In the sociality of struggle women discover and exercise a power that effectively gives them a new identity. The new identity is and can only be a new degree of social power. The possibility of social struggle arises out of the socially productive character of women's work in the home. It is not only or mainly the social services provided in the home that make women's role socially productive, even though in fact at this moment these services are identified with women's role. But capital can technologically improve the conditions of this work. Whilst capital does not want to do for the time being, in Italy at least, is to destroy the position of the housewife as the pivot of the nuclear family. For this reason there is no point in our waiting for the automation of domestic work, because this will never happen: the maintenance of the nuclear family is in compatible with the automation of these services. To really automate them, capital would have to destroy the family as we know it; that is, it would be driven to socialize in order to automate fully. Hut we know all too well what their socialization means: it is always at the very least the opposite of the Paris Commune! The new leap that capitalist reorganization could make and that we can already smell in the U.S. and in the more advanced capitalist countries generally is to destroy the pre-capitalist relation of production in the home by constructing a family winch more nearly reflects capitalist equality and its domination through co-operative labor; to transcend "the incompleteness of capitalist development" in the home, with the pre-capitalist, Unfree woman as its pivot, and make the family more nearly reflect in its form its capitalist productive function, the reproduction of labor power. To return then to what we said above: women, housewives, identifying themselves with the home, tend to a compulsive perfection in their work. We all know the saying too well: you can always find work to do in a house.
They don't see beyond their own four walls. The housewife's situation as a pre-capitalist mode of labor and consequently this "femininity" imposed upon her, makes her see the world, the others and the entire organization of work as a something which is obscure, essentially unknown and unknowable; not lived; perceived only as a shadow behind the shoulders of the husband who goes out each day and meets this something. So when we say that women must overthrow the relation of domestic-work-time to non-domestic-time and must begin to move out of the home, we mean their point of departure must be precisely this willingness to destroy the role of housewife, in order to begin to come together with other women, not only as neighbors and friends but as workmates and anti-workmates; thus breaking the tradition of privatized female, with all its rivalry, and reconstructing a real solidarity among women: not solidarity for defense but solidarity for attack, for the organization of the struggle. A common solidarity against a common form of labor. In the same way, women must stop meeting their husbands and children only as wife and mother, that is, at mealtime after they have come home from the outside world. Every place of struggle outside the home, precisely because every sphere of capitalist organization presupposes the home, offers a chance for attack by women; factory meetings, neighborhood meetings, student assemblies, each of them are legitimate places for women's struggle, where women can encounter and confront men"”women versus men, if you like, but as individuals, rather than mother-father, son-daughter, with all the possibilities this offers to explode outside of the house the contradictions, the frustrations, that capital has wanted to implode within the family. A new compass for class struggle If women demand in workers' assemblies that the night-shift be abolished because at night, besides sleeping, one wants to make love-and it's not the same as making love during the day if the women work during the day - that would be advancing their own independent interests as women against the social organization of work, refusing to be unsatisfied mothers for their husbands and children.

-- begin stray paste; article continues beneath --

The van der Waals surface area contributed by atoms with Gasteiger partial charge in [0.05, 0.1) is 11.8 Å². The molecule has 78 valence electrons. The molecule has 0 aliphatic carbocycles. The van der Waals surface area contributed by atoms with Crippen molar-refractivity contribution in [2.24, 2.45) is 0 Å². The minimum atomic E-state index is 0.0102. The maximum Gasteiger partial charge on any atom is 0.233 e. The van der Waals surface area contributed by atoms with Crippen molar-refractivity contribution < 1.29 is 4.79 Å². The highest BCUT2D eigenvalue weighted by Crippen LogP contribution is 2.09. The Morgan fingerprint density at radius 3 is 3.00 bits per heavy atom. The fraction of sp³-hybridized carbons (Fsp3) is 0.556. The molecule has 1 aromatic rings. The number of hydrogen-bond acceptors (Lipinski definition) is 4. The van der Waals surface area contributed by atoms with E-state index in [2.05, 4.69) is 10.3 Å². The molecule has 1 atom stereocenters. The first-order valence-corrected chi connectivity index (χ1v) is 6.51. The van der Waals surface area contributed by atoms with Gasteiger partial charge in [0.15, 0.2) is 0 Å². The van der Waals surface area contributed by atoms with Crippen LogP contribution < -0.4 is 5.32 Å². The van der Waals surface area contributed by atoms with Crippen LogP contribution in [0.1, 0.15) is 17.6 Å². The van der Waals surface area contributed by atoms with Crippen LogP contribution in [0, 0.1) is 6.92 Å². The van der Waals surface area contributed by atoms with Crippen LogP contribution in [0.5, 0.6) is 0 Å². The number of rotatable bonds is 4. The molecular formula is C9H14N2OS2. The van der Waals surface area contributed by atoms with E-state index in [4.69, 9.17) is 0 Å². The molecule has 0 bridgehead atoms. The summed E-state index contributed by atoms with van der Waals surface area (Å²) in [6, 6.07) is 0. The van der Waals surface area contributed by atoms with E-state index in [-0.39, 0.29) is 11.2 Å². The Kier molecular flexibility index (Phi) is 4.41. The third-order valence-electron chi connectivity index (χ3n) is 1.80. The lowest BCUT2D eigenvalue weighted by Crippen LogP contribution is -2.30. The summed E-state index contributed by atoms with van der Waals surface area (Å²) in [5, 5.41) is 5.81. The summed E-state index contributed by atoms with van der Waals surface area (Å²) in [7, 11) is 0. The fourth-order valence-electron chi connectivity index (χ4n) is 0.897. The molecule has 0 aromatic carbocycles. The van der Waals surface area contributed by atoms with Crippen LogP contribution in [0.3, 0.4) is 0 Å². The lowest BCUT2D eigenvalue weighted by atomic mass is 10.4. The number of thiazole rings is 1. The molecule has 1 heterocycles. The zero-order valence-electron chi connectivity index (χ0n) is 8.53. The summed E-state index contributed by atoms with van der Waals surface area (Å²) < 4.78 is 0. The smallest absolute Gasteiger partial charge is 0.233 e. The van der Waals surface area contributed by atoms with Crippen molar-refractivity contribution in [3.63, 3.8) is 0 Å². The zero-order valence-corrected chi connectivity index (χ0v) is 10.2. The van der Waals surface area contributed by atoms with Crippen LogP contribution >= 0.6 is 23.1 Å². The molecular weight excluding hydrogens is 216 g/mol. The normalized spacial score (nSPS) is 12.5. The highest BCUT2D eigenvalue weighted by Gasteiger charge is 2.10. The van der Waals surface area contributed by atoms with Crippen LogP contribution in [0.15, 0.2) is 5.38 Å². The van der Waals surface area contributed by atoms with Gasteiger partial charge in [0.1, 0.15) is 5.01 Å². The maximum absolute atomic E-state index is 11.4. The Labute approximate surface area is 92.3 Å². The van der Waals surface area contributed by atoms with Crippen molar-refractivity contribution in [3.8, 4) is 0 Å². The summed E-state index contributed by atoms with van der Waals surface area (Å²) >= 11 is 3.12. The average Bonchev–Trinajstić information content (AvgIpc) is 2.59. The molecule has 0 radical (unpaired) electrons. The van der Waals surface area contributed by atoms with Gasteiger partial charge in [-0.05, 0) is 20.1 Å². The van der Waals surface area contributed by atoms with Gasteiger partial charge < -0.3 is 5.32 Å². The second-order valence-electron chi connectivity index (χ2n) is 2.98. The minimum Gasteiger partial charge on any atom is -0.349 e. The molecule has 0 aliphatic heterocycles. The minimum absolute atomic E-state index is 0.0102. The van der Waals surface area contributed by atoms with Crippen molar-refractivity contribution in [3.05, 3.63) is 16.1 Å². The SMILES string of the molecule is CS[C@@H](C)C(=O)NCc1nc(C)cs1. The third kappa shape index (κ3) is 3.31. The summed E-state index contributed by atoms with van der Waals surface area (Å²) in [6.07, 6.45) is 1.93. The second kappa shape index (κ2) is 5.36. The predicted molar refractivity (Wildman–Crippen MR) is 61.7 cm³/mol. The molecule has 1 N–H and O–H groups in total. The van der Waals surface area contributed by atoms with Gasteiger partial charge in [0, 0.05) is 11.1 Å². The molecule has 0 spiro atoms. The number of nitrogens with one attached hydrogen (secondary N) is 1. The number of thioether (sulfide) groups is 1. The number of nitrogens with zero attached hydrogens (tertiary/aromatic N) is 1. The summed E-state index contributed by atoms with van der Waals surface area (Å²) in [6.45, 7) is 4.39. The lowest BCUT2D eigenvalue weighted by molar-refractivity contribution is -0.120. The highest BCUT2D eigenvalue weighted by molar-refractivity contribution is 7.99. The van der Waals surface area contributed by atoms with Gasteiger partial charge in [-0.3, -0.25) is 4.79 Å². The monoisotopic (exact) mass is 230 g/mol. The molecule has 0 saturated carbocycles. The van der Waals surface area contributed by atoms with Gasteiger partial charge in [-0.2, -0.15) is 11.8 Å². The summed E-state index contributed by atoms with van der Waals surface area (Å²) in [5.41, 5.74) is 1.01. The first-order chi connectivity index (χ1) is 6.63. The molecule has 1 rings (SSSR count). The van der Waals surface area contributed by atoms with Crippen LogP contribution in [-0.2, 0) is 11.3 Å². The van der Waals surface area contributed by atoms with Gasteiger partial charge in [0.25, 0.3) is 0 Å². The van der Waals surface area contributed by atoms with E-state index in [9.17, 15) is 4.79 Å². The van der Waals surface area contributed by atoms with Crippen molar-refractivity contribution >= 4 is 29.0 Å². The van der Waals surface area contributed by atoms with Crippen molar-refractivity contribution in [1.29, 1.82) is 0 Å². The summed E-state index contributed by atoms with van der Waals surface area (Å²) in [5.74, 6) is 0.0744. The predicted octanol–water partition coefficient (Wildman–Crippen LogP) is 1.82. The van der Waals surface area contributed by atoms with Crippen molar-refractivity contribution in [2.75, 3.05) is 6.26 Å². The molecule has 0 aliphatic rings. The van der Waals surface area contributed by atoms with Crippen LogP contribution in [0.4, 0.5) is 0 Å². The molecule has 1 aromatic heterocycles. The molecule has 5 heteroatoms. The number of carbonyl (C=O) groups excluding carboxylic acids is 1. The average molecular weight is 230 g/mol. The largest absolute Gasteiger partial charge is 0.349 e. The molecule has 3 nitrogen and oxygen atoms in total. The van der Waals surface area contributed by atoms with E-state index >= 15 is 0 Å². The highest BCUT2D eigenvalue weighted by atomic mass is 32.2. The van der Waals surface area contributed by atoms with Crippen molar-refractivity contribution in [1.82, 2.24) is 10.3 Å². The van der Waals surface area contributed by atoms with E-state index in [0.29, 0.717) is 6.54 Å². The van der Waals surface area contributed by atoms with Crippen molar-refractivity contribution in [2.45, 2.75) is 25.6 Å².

But in this new intervention and confrontation women are also expressing that their interests as women are not, as they have been told, separate and alien from the interests of the class. F or too long political parties, especially of the left, and trade unions have determined and confined the areas of working class struggle. To make love and to refuse night work to make love, is in the interest of the class. To explore why it is women and not men who raise the question is to shed new light on the whole history of the class. To meet your sons and daughters at a student assembly is to discover them as individuals who speak among other individuals; it is too present yourself to them as an individual. Many women have had abortions and very many have given birth. We can't see why they should not express their point of view as women first, whether or not they are students, in an assembly of medical students. (We do not give the medical faculty as an example by accident. In the lecture hall and in the clinic, we can see once more the exploitation of the working class not only when third class patients exclusively are made the guinea pigs for research. Women especially are the prime objects of experimentation and also of the sexual contempt, sadism, and professional arrogance of doctors.) To sum up: the most important thing becomes precisely this explosion of the women's movement as an expression of the specificity of female interests hitherto castrated from all its connections by the capitalist organization of the family. This has to be waged in every quarter of this society, each of which is founded precisely on the suppression of such interests, since the entire class exploitation has been built upon the specific mediation of women's exploitation. And so as a women's movement we must pinpoint every single area in which this exploitation is located, that is, we must regain the whole specificity of the female interest in the course of waging the struggle.
Every opportunity is a good one: housewives of families threatened with eviction can object that their housework has more than covered the rent of the months they didn't pay. On the out-skirts of Milan, many families have already taken up this form of struggle. Electric appliances in the home are lovely things to have, but for the workers who make them, to make many is to spend time and to exhaust yourself. That every wage has to buy all of them is tough, and presumes that every wife must run all these appliances alone; and this only means that she is frozen in the home, but now on a more mechanized level. Lucky worker, lucky wife! The question is not to have communal canteens. We must remember that capital makes Fiat for the workers first, then their canteen. For this reason to demand a communal canteen in the neighborhood without integrating this demand into a practice of struggle against the organization of labor, against labor time, risks giving the impetus for a new leap that, on the community level, would regiment none other than women in some alluring work so that we will then have the possibility at lunchtime of eating shit collectively in the canteen. We want them to know that this is not the canteen we want, nor do we want play centers or nurseries of the same order. We want canteens too, and nurseries and washing machines and dishwashers, but we also want choices: to eat in privacy with few people when we want, to have time to be with children, to be with old people, with the sick, when and where we choose. To "have time" means to work less. To have time to be with children, the old and the sick does not mean running to pay a quick visit to the garages where you park children or old people or invalids. It means that we, the first to be excluded, are taking the initiative in this struggle so that all those other excluded people, the children, the old and the ill, can re-appropriate the social wealth; to be re-integrated with us and all of us with men, not as dependents but autonomously, as we women want for ourselves; since their exclusion, like ours, from the directly productive social process, from social existence, has been created by capitalist organization.